The Presidents of two Royal Society of Medicine sections have raised the importance of clean air for public health.
Speaking to Prognosis magazine, Professor Maggie Rae, President of the RSM Epidemiology and Public Health Section, and Dr Neeraj Shah, President of the RSM Respiratory Medicine Section, explained why air quality is an important health debate.
In the article, Dr Shah said: “Long exposure to fine particles can cause structural damage lower down in the alveoli and it’s not possible to undo that.
“Everyone’s lung function declines after a certain age, and exposure to polluted air speeds up the rate of decline. If you remove exposure to the pollutants, your rate of decline will eventually return to normal.”
Professor Rae said that healthcare professionals are increasingly concerned about the impacts of environmental decline on health. She said: “Around the world we are seeing a big movement for tackling climate change.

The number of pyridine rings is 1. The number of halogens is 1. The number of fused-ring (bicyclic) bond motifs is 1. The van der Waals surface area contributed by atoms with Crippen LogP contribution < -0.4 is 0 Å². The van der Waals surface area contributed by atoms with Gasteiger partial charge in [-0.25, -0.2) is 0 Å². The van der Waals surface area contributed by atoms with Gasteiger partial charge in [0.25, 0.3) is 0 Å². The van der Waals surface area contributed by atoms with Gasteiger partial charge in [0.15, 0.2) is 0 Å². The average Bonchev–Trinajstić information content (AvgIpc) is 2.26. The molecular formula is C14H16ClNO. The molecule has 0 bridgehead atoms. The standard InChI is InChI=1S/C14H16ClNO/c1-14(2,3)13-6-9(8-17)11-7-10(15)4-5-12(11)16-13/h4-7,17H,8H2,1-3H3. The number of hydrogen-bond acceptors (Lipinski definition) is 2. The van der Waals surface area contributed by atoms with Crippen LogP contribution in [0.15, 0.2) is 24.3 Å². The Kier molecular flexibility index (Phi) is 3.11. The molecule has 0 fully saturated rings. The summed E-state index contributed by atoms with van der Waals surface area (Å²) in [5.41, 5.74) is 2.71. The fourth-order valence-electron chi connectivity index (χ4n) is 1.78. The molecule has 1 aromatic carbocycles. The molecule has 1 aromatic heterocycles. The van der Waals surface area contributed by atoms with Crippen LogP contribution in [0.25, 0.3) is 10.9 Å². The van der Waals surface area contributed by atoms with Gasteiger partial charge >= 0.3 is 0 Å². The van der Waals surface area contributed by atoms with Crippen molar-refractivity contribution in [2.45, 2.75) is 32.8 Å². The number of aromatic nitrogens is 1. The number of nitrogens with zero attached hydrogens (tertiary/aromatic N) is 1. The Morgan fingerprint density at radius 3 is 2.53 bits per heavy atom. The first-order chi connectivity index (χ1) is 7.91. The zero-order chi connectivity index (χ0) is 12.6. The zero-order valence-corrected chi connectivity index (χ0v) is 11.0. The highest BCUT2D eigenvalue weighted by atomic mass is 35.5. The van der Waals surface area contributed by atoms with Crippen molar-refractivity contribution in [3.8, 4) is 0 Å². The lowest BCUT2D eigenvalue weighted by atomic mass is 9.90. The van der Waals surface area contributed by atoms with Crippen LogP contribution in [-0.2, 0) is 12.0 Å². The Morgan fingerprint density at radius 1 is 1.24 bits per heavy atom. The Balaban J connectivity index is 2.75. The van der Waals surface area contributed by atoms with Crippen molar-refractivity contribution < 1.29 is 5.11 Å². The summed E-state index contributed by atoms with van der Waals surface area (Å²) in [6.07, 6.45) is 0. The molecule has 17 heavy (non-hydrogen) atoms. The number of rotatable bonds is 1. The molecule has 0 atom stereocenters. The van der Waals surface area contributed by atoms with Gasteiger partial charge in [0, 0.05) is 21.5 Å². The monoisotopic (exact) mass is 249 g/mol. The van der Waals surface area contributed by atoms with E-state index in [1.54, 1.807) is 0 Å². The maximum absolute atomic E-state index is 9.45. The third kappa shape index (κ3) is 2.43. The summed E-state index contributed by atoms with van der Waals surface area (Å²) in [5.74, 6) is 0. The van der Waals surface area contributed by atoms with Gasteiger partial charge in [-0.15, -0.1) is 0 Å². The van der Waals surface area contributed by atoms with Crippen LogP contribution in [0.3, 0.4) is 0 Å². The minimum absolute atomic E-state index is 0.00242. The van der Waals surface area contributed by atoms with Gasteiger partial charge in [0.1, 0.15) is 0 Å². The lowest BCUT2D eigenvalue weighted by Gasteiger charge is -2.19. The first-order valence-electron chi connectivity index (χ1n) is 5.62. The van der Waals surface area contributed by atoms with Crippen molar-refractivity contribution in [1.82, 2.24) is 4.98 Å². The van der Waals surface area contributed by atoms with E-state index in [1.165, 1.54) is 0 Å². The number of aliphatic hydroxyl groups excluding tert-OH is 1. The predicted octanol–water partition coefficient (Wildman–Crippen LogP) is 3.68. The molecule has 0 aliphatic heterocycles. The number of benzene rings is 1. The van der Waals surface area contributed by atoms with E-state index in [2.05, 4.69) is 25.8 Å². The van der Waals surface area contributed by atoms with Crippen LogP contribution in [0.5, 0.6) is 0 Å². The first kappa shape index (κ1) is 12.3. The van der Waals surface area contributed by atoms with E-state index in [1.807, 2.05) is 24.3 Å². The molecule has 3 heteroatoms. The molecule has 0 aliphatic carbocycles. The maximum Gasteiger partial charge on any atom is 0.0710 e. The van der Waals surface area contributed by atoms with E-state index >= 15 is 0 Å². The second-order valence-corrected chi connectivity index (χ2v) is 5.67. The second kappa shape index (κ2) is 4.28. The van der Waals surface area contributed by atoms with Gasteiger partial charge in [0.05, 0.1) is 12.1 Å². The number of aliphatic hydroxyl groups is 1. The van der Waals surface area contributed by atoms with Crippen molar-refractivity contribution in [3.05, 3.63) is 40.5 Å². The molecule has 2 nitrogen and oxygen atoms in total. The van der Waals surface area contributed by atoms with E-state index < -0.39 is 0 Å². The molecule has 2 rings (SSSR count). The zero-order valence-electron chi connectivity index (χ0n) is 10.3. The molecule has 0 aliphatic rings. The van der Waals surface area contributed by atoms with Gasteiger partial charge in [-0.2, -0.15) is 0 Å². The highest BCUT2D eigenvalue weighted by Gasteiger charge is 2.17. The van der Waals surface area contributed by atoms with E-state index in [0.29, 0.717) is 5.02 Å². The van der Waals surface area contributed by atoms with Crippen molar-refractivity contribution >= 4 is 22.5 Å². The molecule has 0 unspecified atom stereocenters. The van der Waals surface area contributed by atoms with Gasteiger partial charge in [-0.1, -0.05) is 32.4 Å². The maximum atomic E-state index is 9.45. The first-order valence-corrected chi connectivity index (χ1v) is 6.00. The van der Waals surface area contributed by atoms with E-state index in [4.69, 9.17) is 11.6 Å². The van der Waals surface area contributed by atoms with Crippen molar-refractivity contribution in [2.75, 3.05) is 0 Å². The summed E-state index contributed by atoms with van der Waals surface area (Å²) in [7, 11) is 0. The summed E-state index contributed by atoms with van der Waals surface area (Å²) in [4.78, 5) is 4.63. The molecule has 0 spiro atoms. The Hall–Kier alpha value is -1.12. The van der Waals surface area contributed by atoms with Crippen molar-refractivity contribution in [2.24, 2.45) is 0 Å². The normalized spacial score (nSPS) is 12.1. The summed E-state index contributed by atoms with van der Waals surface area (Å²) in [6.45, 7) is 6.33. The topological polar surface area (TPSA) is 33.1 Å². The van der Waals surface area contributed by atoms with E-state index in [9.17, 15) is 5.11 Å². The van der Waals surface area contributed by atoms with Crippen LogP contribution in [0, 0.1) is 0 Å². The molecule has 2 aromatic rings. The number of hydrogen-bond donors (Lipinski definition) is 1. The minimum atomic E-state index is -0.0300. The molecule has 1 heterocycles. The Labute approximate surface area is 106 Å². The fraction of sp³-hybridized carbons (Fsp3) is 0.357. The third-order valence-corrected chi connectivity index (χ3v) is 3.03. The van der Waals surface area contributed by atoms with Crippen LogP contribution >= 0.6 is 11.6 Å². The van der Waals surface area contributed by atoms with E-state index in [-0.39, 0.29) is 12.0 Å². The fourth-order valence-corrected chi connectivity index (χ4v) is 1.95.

“When I talk to young people training in all the medical specialties, they are not only interested in health and healthcare; they’re equally passionate about climate change because they see the clear connection between the two.”
You can read the article on page 26 of the latest issue of Prognosis, either online or by picking up a copy at the RSM’s central London home at 1 Wimpole Street.
As the evidence for links between air pollution and poor health grows, RSM President, Professor Roger Kirby, will this week join the heads of other institutions to raise awareness of the issue by taking part in a 15km bike ride around central London.
The event – called Ride For Their Lives – has been organised by the UK Health Alliance for Climate Change, of which the RSM is a member. The RSM is represented on the UKHACC by Trustee Dr Samantha Shinde. A consultant anaesthetist, Dr Shinde is nationally recognised for addressing the environmental consequences of anaesthesia.